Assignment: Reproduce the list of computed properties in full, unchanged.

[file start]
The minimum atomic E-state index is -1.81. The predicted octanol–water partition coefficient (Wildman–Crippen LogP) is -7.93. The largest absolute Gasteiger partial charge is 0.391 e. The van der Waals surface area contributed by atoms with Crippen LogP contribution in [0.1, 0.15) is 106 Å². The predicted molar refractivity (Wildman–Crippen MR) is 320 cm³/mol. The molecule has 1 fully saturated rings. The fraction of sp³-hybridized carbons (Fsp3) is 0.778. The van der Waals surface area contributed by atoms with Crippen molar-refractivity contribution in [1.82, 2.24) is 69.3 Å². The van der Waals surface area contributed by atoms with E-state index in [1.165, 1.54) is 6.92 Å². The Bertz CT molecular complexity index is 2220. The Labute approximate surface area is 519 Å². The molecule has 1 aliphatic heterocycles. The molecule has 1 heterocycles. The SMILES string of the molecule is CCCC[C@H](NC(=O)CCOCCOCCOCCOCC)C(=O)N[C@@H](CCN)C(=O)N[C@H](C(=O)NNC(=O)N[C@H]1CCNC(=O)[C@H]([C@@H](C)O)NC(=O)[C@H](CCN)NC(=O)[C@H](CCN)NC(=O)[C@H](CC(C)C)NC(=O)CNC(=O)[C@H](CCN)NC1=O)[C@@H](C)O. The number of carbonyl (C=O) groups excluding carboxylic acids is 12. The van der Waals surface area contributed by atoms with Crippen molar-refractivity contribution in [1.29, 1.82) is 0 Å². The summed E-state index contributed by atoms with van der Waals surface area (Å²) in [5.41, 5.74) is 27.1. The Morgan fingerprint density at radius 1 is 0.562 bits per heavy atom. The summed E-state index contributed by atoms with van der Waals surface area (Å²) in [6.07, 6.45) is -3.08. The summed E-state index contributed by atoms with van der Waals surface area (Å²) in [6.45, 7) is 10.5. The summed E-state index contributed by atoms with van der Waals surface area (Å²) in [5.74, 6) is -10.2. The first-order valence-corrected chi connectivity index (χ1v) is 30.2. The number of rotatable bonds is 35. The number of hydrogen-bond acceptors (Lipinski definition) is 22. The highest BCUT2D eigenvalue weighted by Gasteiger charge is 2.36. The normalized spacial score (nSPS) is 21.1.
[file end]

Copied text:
The minimum atomic E-state index is -1.81. The predicted octanol–water partition coefficient (Wildman–Crippen LogP) is -7.93. The largest absolute Gasteiger partial charge is 0.391 e. The van der Waals surface area contributed by atoms with Crippen LogP contribution in [0.1, 0.15) is 106 Å². The predicted molar refractivity (Wildman–Crippen MR) is 320 cm³/mol. The molecule has 1 fully saturated rings. The fraction of sp³-hybridized carbons (Fsp3) is 0.778. The van der Waals surface area contributed by atoms with Crippen molar-refractivity contribution in [1.82, 2.24) is 69.3 Å². The van der Waals surface area contributed by atoms with E-state index in [1.165, 1.54) is 6.92 Å². The Bertz CT molecular complexity index is 2220. The Labute approximate surface area is 519 Å². The molecule has 1 aliphatic heterocycles. The molecule has 1 heterocycles. The SMILES string of the molecule is CCCC[C@H](NC(=O)CCOCCOCCOCCOCC)C(=O)N[C@@H](CCN)C(=O)N[C@H](C(=O)NNC(=O)N[C@H]1CCNC(=O)[C@H]([C@@H](C)O)NC(=O)[C@H](CCN)NC(=O)[C@H](CCN)NC(=O)[C@H](CC(C)C)NC(=O)CNC(=O)[C@H](CCN)NC1=O)[C@@H](C)O. The number of carbonyl (C=O) groups excluding carboxylic acids is 12. The van der Waals surface area contributed by atoms with Crippen molar-refractivity contribution in [1.29, 1.82) is 0 Å². The summed E-state index contributed by atoms with van der Waals surface area (Å²) in [5.41, 5.74) is 27.1. The Morgan fingerprint density at radius 1 is 0.562 bits per heavy atom. The summed E-state index contributed by atoms with van der Waals surface area (Å²) in [6.07, 6.45) is -3.08. The summed E-state index contributed by atoms with van der Waals surface area (Å²) in [6.45, 7) is 10.5. The summed E-state index contributed by atoms with van der Waals surface area (Å²) in [5.74, 6) is -10.2. The first-order valence-corrected chi connectivity index (χ1v) is 30.2. The number of rotatable bonds is 35. The number of hydrogen-bond acceptors (Lipinski definition) is 22. The highest BCUT2D eigenvalue weighted by Gasteiger charge is 2.36. The normalized spacial score (nSPS) is 21.1.